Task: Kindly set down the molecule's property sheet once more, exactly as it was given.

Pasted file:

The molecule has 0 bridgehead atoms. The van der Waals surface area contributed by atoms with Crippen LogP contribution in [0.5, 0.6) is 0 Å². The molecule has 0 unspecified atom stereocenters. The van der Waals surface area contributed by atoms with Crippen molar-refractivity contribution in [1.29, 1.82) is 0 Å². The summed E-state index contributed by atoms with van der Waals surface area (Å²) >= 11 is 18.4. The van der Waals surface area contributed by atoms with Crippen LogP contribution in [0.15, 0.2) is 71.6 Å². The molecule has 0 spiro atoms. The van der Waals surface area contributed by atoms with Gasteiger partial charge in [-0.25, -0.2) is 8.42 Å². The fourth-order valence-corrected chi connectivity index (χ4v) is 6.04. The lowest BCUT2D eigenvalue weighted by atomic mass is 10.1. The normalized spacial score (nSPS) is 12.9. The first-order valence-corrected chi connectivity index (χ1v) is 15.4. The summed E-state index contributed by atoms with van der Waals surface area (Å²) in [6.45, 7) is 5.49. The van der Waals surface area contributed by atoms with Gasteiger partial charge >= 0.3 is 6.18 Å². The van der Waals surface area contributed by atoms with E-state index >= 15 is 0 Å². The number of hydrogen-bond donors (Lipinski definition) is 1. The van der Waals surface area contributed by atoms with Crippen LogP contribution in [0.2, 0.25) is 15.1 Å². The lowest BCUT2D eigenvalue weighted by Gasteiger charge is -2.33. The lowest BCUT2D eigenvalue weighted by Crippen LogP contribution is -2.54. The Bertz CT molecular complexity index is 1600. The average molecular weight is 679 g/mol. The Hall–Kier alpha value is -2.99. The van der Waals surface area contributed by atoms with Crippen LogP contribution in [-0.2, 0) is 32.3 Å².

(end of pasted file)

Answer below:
The molecule has 0 bridgehead atoms. The van der Waals surface area contributed by atoms with Crippen LogP contribution in [0.5, 0.6) is 0 Å². The molecule has 0 unspecified atom stereocenters. The van der Waals surface area contributed by atoms with Crippen molar-refractivity contribution in [1.29, 1.82) is 0 Å². The summed E-state index contributed by atoms with van der Waals surface area (Å²) >= 11 is 18.4. The van der Waals surface area contributed by atoms with Crippen LogP contribution in [0.15, 0.2) is 71.6 Å². The molecule has 0 spiro atoms. The van der Waals surface area contributed by atoms with Gasteiger partial charge in [-0.25, -0.2) is 8.42 Å². The fourth-order valence-corrected chi connectivity index (χ4v) is 6.04. The lowest BCUT2D eigenvalue weighted by atomic mass is 10.1. The normalized spacial score (nSPS) is 12.9. The first-order valence-corrected chi connectivity index (χ1v) is 15.4. The summed E-state index contributed by atoms with van der Waals surface area (Å²) in [6.45, 7) is 5.49. The van der Waals surface area contributed by atoms with Gasteiger partial charge >= 0.3 is 6.18 Å². The van der Waals surface area contributed by atoms with E-state index >= 15 is 0 Å². The number of hydrogen-bond donors (Lipinski definition) is 1. The van der Waals surface area contributed by atoms with Crippen LogP contribution in [0.2, 0.25) is 15.1 Å². The lowest BCUT2D eigenvalue weighted by Gasteiger charge is -2.33. The lowest BCUT2D eigenvalue weighted by Crippen LogP contribution is -2.54. The Bertz CT molecular complexity index is 1600. The average molecular weight is 679 g/mol. The Hall–Kier alpha value is -2.99. The van der Waals surface area contributed by atoms with Crippen LogP contribution in [-0.2, 0) is 32.3 Å².